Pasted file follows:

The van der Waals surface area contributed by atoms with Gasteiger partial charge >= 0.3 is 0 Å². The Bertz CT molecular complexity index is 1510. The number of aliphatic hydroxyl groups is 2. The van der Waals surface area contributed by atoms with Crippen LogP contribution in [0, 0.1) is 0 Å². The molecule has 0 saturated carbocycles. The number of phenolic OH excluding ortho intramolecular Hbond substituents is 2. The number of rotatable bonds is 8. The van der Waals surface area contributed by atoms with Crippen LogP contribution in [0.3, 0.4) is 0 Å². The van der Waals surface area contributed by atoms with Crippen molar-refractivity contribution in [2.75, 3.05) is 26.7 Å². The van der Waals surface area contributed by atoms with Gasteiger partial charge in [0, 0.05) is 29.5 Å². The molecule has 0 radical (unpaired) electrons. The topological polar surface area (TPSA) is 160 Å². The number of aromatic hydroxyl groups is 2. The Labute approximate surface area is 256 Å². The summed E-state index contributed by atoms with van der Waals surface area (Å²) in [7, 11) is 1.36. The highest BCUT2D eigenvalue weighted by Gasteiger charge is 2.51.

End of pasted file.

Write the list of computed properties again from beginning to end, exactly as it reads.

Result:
The van der Waals surface area contributed by atoms with Gasteiger partial charge >= 0.3 is 0 Å². The Bertz CT molecular complexity index is 1510. The number of aliphatic hydroxyl groups is 2. The van der Waals surface area contributed by atoms with Crippen LogP contribution in [0, 0.1) is 0 Å². The molecule has 0 saturated carbocycles. The number of phenolic OH excluding ortho intramolecular Hbond substituents is 2. The number of rotatable bonds is 8. The van der Waals surface area contributed by atoms with Crippen LogP contribution in [0.3, 0.4) is 0 Å². The van der Waals surface area contributed by atoms with Crippen molar-refractivity contribution in [2.75, 3.05) is 26.7 Å². The van der Waals surface area contributed by atoms with Gasteiger partial charge in [0, 0.05) is 29.5 Å². The molecule has 0 radical (unpaired) electrons. The topological polar surface area (TPSA) is 160 Å². The number of aromatic hydroxyl groups is 2. The Labute approximate surface area is 256 Å². The summed E-state index contributed by atoms with van der Waals surface area (Å²) in [7, 11) is 1.36. The highest BCUT2D eigenvalue weighted by Gasteiger charge is 2.51.